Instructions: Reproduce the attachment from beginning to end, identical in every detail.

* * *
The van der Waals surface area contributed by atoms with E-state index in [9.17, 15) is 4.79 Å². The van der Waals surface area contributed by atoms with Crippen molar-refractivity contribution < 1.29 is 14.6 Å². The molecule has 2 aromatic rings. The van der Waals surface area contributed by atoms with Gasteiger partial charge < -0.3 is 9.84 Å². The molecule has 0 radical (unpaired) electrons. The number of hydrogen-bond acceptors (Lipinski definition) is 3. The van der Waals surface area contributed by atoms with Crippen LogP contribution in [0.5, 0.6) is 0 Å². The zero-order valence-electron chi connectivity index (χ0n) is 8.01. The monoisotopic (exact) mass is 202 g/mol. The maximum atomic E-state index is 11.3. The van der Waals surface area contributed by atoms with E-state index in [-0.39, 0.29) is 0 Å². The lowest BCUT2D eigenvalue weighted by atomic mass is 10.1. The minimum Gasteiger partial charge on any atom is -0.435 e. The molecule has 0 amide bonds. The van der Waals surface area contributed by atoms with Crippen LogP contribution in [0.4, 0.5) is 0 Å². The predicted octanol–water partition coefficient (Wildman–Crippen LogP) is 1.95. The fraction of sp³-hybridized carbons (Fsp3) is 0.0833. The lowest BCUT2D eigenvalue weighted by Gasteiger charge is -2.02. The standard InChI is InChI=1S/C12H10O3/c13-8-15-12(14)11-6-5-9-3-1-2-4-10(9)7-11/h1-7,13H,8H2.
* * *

The van der Waals surface area contributed by atoms with E-state index in [9.17, 15) is 4.79 Å². The van der Waals surface area contributed by atoms with Crippen molar-refractivity contribution < 1.29 is 14.6 Å². The molecule has 2 aromatic rings. The van der Waals surface area contributed by atoms with Gasteiger partial charge < -0.3 is 9.84 Å². The molecule has 0 radical (unpaired) electrons. The number of hydrogen-bond acceptors (Lipinski definition) is 3. The van der Waals surface area contributed by atoms with Crippen LogP contribution in [0.5, 0.6) is 0 Å². The zero-order valence-electron chi connectivity index (χ0n) is 8.01. The monoisotopic (exact) mass is 202 g/mol. The maximum atomic E-state index is 11.3. The van der Waals surface area contributed by atoms with E-state index in [-0.39, 0.29) is 0 Å². The lowest BCUT2D eigenvalue weighted by atomic mass is 10.1. The minimum Gasteiger partial charge on any atom is -0.435 e. The molecule has 0 amide bonds. The van der Waals surface area contributed by atoms with Crippen LogP contribution in [0.4, 0.5) is 0 Å². The predicted octanol–water partition coefficient (Wildman–Crippen LogP) is 1.95. The fraction of sp³-hybridized carbons (Fsp3) is 0.0833. The lowest BCUT2D eigenvalue weighted by Gasteiger charge is -2.02. The standard InChI is InChI=1S/C12H10O3/c13-8-15-12(14)11-6-5-9-3-1-2-4-10(9)7-11/h1-7,13H,8H2.